Published on 3 May, 2015 in Scroll.in
The PEN award amounts to supporting the content of the satirical magazine, argue a growing number of dissenting authors.
Support versus reward. It is this question that has brought about a fissure among authors following the decision of PEN America to honour the French magazine Charlie Hebdo with the PEN/Toni and James C. Goodale Freedom of Expression Courage Award on May 5.
Following the lead of six well-known authors to drop out of the list of 60 hosts – all writers – at the PEN gala where the award is to be given, a total of 145 writers, and counting, have distanced themselves from the decision to honour Charlie Hebdo. The six authors are Peter Carey, Michael Ondaatje, Francine Prose, Teju Cole, Rachel Kushner and Taiye Selasi.
What began as a selective protest, therefore, has now spread into a wider movement of writers questioning PEN’s choice on the grounds that it is one thing to support freedom of expression, and quite another to endorse what is being said through an award. Among the 145 writers, besides the six named, are Deborah Baker, Siddhartha Deb, Eve Ensler, Ru Freeman, Uzma Aslam Khan, Amitava Kumar, Joyce Carol Oates, Kamila Shamsie and Padma Venkatraman.
Their fundamenal argument: while Charlie Hebdo’s cartoons were considered satire and part of its strategy of being an equal opportunities offender, this equal opportunity led to unequal effects in an unequal society. The joint statement by the protesting writers says:
Our concern is that, by bestowing the Toni and James C. Goodale Freedom of Expression Courage Award on Charlie Hebdo, PEN is not simply conveying support for freedom of expression, but also valorizing selectively offensive material: material that intensifies the anti-Islamic, anti-Maghreb, anti-Arab sentiments already prevalent in the Western world.
American short-story writer Deborah Eisenberg questioned PEN’s decision in an email by openly claiming that the magazine’s work is “intended merely as representative mockery of any and all religions.” In her letter to PEN’s Executive Director Suzanne Nossel she wrote, “But freedom of expression too, is a very broad designation. Anything at all can be expressed, and just because something is expressed doesn’t ensure that it has either virtue or meaning.”
Nigerian-American writer Teju Cole too made it a point to clarify his position in a statement he gave to The Intercept: “I support Rushdie 100%, but I don’t want to sit in a room and cheer Charlie Hebdo.” He wished to reserve any further comments when we approached him for an elaborate response.
Rushdie takes on the naysayers
Soon after the six authors pulled out from the literary gala, author Salman Rushdie criticised their stance in a Facebook post. Rushdie has been a PEN president in the past and who better than him would understand being the victim of an attack on freedom of expression, after having spent over a decade in hiding after the Iranian theocrat Ayatollah Khomeini issued a fatwa against him for writing The Satanic Verses (1988).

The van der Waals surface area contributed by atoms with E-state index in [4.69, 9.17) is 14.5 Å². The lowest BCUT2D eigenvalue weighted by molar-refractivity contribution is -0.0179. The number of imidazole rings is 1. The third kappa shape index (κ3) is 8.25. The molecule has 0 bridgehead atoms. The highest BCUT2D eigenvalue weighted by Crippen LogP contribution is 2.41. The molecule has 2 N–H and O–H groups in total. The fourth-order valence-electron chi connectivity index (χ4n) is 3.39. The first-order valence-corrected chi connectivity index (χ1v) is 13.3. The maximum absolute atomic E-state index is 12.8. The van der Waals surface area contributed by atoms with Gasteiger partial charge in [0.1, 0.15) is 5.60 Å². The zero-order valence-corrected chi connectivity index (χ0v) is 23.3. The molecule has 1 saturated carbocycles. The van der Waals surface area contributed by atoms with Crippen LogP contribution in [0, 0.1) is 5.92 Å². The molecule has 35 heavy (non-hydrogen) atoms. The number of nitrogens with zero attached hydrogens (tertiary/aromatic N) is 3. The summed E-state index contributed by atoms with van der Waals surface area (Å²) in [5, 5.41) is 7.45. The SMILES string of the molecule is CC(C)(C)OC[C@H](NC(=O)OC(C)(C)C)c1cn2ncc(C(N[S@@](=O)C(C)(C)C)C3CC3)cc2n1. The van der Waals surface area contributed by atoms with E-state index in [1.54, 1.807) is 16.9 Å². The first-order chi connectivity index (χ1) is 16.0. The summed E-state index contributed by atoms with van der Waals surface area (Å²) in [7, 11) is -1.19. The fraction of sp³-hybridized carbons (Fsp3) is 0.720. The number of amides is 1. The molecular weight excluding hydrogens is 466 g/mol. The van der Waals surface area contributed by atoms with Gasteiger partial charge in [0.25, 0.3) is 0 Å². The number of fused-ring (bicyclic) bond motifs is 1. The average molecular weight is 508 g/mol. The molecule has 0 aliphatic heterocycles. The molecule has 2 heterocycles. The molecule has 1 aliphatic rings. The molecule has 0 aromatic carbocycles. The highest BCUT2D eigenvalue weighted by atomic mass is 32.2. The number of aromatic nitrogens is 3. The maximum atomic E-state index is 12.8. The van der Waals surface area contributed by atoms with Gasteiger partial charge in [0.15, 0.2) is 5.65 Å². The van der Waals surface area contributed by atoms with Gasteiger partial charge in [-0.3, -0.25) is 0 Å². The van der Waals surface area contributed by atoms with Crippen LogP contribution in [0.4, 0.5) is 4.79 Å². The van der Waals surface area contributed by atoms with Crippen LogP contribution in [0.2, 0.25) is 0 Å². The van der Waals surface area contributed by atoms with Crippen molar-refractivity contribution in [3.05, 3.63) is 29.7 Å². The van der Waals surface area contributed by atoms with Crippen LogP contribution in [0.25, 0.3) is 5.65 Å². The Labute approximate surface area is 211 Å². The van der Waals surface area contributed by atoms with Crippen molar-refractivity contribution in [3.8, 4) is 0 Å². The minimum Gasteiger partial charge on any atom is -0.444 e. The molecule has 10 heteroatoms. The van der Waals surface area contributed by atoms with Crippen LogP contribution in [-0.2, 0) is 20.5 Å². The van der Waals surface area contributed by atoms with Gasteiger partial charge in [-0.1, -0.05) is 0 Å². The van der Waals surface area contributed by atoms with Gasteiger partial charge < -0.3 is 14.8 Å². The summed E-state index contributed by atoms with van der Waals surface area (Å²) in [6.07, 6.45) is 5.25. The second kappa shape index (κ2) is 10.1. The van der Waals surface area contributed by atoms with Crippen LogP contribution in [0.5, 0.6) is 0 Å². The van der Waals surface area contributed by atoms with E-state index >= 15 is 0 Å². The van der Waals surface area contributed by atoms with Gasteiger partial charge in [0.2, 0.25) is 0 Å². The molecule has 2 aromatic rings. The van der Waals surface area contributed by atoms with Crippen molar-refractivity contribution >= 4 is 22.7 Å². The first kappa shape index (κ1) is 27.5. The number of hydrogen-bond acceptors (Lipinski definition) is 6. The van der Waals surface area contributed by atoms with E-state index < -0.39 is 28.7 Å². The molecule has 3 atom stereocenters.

PEN American’s decision remains unaltered. Suzanne Nossel in her email response to Eisenberg did make an attempt to reason with the nature of their selection: “It is work available to us, not the objectives behind it, which we experience and judge.”
The events of January 7, 2015, when two hooded gunmen forced themselves into the office of Charlie Hebdo, the French satirical weekly newspaper in Paris, and sprayed the air with bullets that left ten staff members (columnists, cartoonists and its editor-in-chief Stéphane Charbonnier) and two security personnel dead, led to a furious debate almost immediately, with opinions anticipating the current divide amongst writers.
Rushdie himself has been unequivocal in his disapproval of the stance taken by those opposing the award to Charlie Hebdo. Writing when it was still the six original protesters who had made their position being public, Rushdie said, “These six writers have made themselves the fellow travellers of that project. Now they will have the dubious satisfaction of watching PEN tear itself apart in public.”
PEN had stated explicitly that the award is to “affirm the principles” that the magazine stands for and not a statement of agreement with its contents. In a sense, therefore, those in favour of the award do not necessarily disagree with the contention that Charlie Hebdo’s cartoons may well have appeared offensive to groups of people already marginalised and deprived of equality.
Their argument is that the heinous crime of murdering the Charlie Hebdo cartoonists demands the strongest possible statement of support for freedom of expression, without making exceptions for the supposedly mitigating circumstances of those who considered themselves offended and chose to kill in retaliation. It is a difficult argument to counter.
So, while the objections of the 145 writers protesting against the award also carry their own inexorable logic, their decision cannot have been easy, for they are no less firm in their support of free speech either. Personal friendships between certain writers may be under pressure as a result of the difference in their positions. But will this crack in the wall against intolerance widen in the future?